"Reading Radical Candor will help you build, lead, and inspire teams to do the best work of their lives. Kim Scott's insights--based on her experience, keen observational intelligence and analysis--will help you be a better leader and create a more effective organization." —Sheryl Sandberg author of the New York Times bestseller Lean In

"Kim Scott has a well-earned reputation as a kick-ass boss and a voice that CEOs take seriously. In this remarkable book, she draws on her extensive experience to provide clear and honest guidance on the fundamentals of leading others: how to give (and receive) feedback, how to make smart decisions, how to keep moving forward, and much more. If you manage people--whether it be 1 person or a 1,000--you need Radical Candor. Now." —Daniel Pink author of New York Times bestseller Drive

From the time we learn to speak, we’re told that if you don’t have anything nice to say, don’t say anything at all. When you become a manager, it’s your job to say it--and your obligation.

Author Kim Scott was an executive at Google and then at Apple, where she worked with a team to develop a class on how to be a good boss. She has earned growing fame in recent years with her vital new approach to effective management, Radical Candor.

Radical Candor is a simple idea: to be a good boss, you have to Care Personally at the same time that you Challenge Directly. When you challenge without caring it’s obnoxious aggression; when you care without challenging it’s ruinous empathy. When you do neither it’s manipulative insincerity.

This simple framework can help you build better relationships at work, and fulfill your three key responsibilities as a leader: creating a culture of feedback (praise and criticism), building a cohesive team, and achieving results you’re all proud of.

Radical Candor offers a guide to those bewildered or exhausted by management, written for bosses and those who manage bosses. Taken from years of the author’s experience, and distilled clearly giving actionable lessons to the reader; it shows managers how to be successful while retaining their humanity, finding meaning in their job, and creating an environment where people both love their work and their colleagues.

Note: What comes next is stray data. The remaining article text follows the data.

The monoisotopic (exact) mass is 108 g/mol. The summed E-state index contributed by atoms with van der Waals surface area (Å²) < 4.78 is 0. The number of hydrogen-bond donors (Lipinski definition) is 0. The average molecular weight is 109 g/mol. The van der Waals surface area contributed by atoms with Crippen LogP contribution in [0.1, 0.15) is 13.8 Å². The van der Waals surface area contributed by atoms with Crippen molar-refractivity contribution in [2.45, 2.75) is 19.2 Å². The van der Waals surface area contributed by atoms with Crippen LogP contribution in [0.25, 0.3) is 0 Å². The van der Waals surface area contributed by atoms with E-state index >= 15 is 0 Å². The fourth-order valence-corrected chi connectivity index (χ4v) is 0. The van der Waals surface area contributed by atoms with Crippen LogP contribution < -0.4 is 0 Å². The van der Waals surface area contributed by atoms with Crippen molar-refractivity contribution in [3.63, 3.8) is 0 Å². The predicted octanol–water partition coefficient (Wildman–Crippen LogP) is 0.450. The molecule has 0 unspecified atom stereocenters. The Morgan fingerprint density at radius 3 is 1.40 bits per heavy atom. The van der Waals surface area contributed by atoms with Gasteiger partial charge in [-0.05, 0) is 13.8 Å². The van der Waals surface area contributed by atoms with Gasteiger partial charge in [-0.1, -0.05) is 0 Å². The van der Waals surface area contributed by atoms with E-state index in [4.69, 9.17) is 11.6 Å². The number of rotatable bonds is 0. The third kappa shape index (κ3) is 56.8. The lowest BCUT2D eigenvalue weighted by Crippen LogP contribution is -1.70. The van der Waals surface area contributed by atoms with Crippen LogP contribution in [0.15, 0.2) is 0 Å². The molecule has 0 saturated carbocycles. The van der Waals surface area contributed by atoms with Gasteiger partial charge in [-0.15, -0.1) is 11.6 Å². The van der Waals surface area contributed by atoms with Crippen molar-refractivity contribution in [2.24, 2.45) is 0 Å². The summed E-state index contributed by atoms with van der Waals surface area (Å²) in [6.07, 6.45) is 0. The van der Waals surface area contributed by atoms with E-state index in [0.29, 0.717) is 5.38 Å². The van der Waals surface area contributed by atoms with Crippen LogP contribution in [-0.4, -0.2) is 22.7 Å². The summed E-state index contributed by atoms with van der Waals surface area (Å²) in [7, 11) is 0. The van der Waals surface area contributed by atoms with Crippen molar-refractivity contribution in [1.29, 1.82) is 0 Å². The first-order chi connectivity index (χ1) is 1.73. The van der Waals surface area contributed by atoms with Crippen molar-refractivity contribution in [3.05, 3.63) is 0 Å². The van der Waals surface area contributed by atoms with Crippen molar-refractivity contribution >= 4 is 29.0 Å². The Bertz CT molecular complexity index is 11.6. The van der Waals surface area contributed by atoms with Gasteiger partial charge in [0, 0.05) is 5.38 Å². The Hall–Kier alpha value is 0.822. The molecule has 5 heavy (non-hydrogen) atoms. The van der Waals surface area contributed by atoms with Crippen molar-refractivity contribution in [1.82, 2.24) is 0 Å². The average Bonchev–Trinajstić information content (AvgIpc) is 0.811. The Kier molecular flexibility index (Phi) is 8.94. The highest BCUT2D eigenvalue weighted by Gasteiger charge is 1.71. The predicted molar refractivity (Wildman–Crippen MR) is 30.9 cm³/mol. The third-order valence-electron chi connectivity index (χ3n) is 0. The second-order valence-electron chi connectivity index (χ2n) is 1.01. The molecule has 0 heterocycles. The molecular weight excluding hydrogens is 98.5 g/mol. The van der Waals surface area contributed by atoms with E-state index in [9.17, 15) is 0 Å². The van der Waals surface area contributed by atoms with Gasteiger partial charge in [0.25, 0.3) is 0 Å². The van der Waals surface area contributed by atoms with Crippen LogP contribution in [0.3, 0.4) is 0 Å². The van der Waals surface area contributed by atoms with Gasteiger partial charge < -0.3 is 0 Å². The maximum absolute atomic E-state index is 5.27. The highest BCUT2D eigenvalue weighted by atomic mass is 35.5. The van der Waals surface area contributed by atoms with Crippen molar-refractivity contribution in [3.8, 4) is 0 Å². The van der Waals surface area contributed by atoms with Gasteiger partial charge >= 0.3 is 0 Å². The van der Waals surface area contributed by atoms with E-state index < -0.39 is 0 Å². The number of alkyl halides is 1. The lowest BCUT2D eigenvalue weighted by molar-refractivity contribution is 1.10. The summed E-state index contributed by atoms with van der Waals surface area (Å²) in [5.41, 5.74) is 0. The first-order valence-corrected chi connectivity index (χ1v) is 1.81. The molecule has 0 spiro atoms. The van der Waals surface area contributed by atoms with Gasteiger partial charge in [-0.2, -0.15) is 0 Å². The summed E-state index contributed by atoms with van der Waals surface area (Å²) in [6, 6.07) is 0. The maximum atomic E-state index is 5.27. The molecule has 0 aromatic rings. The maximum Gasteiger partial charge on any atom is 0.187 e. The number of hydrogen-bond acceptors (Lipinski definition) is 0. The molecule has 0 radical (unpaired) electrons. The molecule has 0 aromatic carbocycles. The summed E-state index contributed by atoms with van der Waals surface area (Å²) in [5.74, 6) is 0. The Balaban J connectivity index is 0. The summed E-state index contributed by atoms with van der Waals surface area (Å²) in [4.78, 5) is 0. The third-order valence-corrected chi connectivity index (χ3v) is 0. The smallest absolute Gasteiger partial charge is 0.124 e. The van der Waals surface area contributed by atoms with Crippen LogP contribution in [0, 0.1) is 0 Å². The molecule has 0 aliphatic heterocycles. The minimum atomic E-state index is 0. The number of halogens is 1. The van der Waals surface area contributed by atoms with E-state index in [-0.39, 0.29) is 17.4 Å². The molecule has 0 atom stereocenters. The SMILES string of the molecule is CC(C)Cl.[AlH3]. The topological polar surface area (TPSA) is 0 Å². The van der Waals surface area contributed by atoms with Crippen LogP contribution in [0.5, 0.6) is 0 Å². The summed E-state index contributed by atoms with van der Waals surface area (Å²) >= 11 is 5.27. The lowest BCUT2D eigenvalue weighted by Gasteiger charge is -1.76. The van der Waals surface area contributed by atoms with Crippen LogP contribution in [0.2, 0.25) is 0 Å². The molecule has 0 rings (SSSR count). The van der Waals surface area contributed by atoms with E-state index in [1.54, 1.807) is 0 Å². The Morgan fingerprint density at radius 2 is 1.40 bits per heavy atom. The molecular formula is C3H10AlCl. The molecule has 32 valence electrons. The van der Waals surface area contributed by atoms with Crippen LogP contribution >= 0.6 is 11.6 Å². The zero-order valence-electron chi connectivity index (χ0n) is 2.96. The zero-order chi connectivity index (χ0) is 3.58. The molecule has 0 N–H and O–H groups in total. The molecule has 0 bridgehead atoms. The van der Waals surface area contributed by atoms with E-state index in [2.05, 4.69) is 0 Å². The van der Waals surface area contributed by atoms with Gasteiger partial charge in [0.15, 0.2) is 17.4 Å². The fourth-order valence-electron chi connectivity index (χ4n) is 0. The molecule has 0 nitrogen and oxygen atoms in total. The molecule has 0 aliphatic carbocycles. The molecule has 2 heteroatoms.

Strategic intelligence (SI) has mostly been used in military settings, but its worth goes well beyond that limited role. It has become invaluable for improving any organization's strategic decision making process. The author of Strategic Intelligence: Business Intelligence, Competitive Intelligence, and Knowledge Management recognizes synergies among component pieces of strategic intelligence, and demonstrates how executives can best use this internal and external information toward making better decisions.

Divided into two major parts, the book first discusses the convergence of knowledge management (KM), business intelligence (BI), and competitive intelligence (CI) into what the author defines as strategic intelligence. The second part of the volume describes case studies written by recognized experts in the fields of KM, BI, and CI. The case studies include strategic scenarios at Motorola, AARP, Northrop Grumman, and other market leaders.

About the Editor
Jay Liebowitz, D.Sc., is a full professor in the Graduate Division of Business and Management and program director for the Graduate Certificate in Competitive Intelligence at Johns Hopkins University.
The first knowledge management officer at NASA Goddard Space Flight Center, he also served as the Robert W. Deutsch Distinguished Professor of Information Systems at the University of Maryland-Baltimore County, professor of Management Science at George Washington University, and Chaired Professor of Artificial Intelligence (AI) at the U.S. Army War College. A founder and chairperson of The World Congress on Expert Systems, he is a Fulbright Scholar, IEEE-USA Federal Communications Commission Executive Fellow, and Computer Educator of the Year (International Association for Computer Information Systems).
As we get caught up in the quagmire of Big Data and analytics, it remains critically important to be able to reflect and apply insights, experience, and intuition to your decision-making process. In fact, a recent research study at Tel Aviv University found that executives who relied on their intuition were 90 percent accurate in their decisions.

Bursting the Big Data Bubble: The Case for Intuition-Based Decision Making focuses on this intuition-based decision making. The book does not discount data-based decision making, especially for decisions that are important and complex. Instead, it emphasizes the importance of applying intuition, gut feel, spirituality, experiential learning, and insight as key factors in the executive decision-making process.